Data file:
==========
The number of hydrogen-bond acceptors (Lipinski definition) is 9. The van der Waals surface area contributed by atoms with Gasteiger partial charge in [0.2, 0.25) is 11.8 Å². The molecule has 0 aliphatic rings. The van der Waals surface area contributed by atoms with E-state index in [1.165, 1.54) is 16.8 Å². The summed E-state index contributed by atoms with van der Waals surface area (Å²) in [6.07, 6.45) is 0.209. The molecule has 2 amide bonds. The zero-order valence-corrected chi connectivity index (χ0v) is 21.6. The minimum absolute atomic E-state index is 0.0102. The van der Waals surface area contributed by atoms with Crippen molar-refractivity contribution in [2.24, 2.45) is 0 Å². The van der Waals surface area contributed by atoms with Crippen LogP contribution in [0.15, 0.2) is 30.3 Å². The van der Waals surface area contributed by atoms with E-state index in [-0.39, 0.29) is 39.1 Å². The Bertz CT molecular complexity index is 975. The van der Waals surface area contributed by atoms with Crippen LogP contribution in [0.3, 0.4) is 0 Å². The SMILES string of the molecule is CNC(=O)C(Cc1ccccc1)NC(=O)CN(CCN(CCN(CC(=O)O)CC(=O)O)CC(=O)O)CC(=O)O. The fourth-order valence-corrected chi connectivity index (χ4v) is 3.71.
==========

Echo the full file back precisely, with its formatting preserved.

The number of hydrogen-bond acceptors (Lipinski definition) is 9. The van der Waals surface area contributed by atoms with Gasteiger partial charge in [0.2, 0.25) is 11.8 Å². The molecule has 0 aliphatic rings. The van der Waals surface area contributed by atoms with E-state index in [1.165, 1.54) is 16.8 Å². The summed E-state index contributed by atoms with van der Waals surface area (Å²) in [6.07, 6.45) is 0.209. The molecule has 2 amide bonds. The zero-order valence-corrected chi connectivity index (χ0v) is 21.6. The minimum absolute atomic E-state index is 0.0102. The van der Waals surface area contributed by atoms with Crippen molar-refractivity contribution in [2.24, 2.45) is 0 Å². The van der Waals surface area contributed by atoms with Crippen LogP contribution in [0.15, 0.2) is 30.3 Å². The van der Waals surface area contributed by atoms with E-state index in [-0.39, 0.29) is 39.1 Å². The Bertz CT molecular complexity index is 975. The van der Waals surface area contributed by atoms with Crippen LogP contribution in [0.3, 0.4) is 0 Å². The SMILES string of the molecule is CNC(=O)C(Cc1ccccc1)NC(=O)CN(CCN(CCN(CC(=O)O)CC(=O)O)CC(=O)O)CC(=O)O. The fourth-order valence-corrected chi connectivity index (χ4v) is 3.71.